For months, Becca Beushausen, a 26-year-old woman from Mokena, Ill., was known on her blog only as "B" or "April's Mom." She had become the darling of those who defend the unborn's right to life by blogging about her commitment to give birth to a child with a rare disorder called holoprosencephaly, a condition that would cause her baby girl to be born with malformations of her brain and face that would ultimately prove fatal.
Beushausen talked about her Christian faith and devotion to God. She posted photographs of herself and described her agony and resolve in great detail.
She hit a nerve. There was an outpouring of empathy for her. Hundreds of thousands of readers logged on to her site, many offering the prayers she requested, then sending gifts and donations to the address she posted.
The trouble started when Beushausen posted a photo of the ill-fated baby, which turned out to be a doll made by Reborn Dolls. That's when her story started to unravel. The entire tale, it seemed, was untrue - a terrible hoax that had played upon the sympathies and generosity of spirit of others. There was no Baby April. There was no holoprosencephaly. There was no commitment to bring a damaged child into the world.
Some would say that there is nothing to Becca Beushausen, in fact, other than greed and a failure to recognize the pain people experience when their feelings are manipulated. Yet I promise you that, with all the lies she has told, there's still truth in Becca's blog.
As a psychiatrist, here's what I read_ A young woman feels disconnected from many things in her life, but not entirely from her suffering, which is very real and which she has little insight into. Her suffering probably includes having been told some big lies herself, which makes her vulnerable to playing very loose with facts. It probably also includes traumas that would be hard to look at-as hard as, say, a baby's malformed face. These are traumas that call for extraordinary empathy from others. The evidence of that empathy are not only the prayers offered by strangers, but the gifts sent by them. Accepting these gifts may seem to be petty theft, but they are the young woman's way of trying to balance the books on the poverty she feels in her soul and pay herself restitution for things stolen from her as a girl-unspeakable things lost when she was as defenseless as a baby besieged by an all-powerful disease.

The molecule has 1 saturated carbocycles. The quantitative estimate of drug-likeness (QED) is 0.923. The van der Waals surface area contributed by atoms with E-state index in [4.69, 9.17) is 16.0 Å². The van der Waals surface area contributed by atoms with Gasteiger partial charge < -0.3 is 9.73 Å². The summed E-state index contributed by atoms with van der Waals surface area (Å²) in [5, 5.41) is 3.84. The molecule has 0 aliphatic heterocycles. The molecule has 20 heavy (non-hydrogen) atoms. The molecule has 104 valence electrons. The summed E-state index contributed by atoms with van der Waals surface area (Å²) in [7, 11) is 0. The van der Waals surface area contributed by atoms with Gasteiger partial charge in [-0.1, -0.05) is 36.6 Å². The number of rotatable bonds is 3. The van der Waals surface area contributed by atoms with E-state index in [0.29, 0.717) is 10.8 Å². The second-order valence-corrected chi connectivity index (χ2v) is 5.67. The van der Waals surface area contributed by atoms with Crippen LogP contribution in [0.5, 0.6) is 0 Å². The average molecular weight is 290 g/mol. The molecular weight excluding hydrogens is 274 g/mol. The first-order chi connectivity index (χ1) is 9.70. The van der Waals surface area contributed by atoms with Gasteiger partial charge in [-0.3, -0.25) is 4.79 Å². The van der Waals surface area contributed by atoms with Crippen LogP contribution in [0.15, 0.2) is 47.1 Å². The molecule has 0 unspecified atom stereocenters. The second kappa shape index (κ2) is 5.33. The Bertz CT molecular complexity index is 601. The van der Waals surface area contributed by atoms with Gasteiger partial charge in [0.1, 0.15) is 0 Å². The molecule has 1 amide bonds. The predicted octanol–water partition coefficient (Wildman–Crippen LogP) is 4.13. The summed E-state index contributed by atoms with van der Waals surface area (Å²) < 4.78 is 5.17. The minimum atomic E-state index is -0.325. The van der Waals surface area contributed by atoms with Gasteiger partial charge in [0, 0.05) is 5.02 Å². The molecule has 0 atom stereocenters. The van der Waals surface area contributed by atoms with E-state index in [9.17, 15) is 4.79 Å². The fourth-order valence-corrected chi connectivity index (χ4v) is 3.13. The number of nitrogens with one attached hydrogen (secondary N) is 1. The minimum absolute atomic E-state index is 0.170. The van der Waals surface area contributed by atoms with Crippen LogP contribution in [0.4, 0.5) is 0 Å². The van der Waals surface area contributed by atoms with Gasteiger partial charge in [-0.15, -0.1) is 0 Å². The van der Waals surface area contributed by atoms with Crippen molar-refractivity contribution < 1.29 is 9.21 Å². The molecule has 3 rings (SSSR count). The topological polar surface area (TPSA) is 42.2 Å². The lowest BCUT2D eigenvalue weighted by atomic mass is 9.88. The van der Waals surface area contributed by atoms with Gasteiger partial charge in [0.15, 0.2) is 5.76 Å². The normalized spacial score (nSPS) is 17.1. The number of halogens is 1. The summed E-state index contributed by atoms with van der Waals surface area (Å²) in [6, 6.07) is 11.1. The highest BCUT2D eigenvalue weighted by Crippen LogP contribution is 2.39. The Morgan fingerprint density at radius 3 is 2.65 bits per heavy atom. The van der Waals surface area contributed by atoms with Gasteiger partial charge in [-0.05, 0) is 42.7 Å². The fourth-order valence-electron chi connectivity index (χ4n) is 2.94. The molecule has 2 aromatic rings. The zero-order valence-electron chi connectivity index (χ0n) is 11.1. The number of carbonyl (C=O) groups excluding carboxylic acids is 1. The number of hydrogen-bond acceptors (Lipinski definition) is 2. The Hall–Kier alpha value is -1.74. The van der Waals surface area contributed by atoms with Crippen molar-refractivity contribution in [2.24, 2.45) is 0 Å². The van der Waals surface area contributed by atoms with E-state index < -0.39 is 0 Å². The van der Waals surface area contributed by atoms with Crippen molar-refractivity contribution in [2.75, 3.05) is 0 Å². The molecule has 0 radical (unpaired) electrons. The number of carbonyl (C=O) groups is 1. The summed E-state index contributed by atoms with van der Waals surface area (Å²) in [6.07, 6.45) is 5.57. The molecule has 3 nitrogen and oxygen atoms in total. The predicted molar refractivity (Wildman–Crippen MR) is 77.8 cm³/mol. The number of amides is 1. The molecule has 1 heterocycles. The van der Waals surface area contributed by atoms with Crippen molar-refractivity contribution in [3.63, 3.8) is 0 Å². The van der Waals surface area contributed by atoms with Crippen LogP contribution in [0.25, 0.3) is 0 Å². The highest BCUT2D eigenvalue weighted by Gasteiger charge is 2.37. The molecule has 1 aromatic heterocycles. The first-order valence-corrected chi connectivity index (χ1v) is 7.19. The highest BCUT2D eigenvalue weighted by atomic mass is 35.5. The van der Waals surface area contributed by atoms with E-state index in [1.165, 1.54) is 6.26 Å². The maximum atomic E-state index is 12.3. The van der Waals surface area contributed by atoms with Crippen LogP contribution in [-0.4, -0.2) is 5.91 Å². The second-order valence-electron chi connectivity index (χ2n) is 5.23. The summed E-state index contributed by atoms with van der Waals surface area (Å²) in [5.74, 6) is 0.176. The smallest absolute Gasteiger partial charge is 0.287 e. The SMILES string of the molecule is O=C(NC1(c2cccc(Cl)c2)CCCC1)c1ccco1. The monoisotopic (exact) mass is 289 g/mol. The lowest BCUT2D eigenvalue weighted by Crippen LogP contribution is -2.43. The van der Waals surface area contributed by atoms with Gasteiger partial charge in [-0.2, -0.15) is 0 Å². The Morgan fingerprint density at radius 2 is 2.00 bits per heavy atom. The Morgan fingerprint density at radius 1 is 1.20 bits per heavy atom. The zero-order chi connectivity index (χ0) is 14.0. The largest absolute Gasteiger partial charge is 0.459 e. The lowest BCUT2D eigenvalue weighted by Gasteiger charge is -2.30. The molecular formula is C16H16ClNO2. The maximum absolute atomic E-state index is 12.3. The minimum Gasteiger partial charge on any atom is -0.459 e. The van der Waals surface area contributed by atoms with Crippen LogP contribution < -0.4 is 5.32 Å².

The way I read it and see it and will write it here is that Becca Beushausen is herself the ailing, struggling baby she named April. A disorder that won't show up on a CT scan or MRI has hold of her, and it has deprived her of breathing easy in life, of living an existence based in truth, of respecting herself and others.
Becca is due all the empathy that were bestowed upon her and April (but, of course, none of the material gifts).
If you doubt me, just listen to Becca herself, in a recent posting:
"The #1 question I have been asked in the last few days is what would I tell people online who followed my story, who are now upset to find it is not true - The simplest and most honest way that I can answer why I started lying (even prior to opening my blog) and started my blog is that I am struggling with my life. I have been dealing with unresolved pain that weighs heavy on my heart and which I have been unable to handle alone."
Send Becca your prayers. I'm sure she needs them more than ever. Her website is: http://littleoneapril.blogspot.com/
Dr. Keith Ablow is a psychiatry correspondent for FOX News Channel and a New York Times bestselling author. His newest book, "Living the Truth: Transform Your Life through the Power of Insight and Honesty" has launched a new self-help movement. Check out Dr. Ablow's Web site at livingthetruth.com.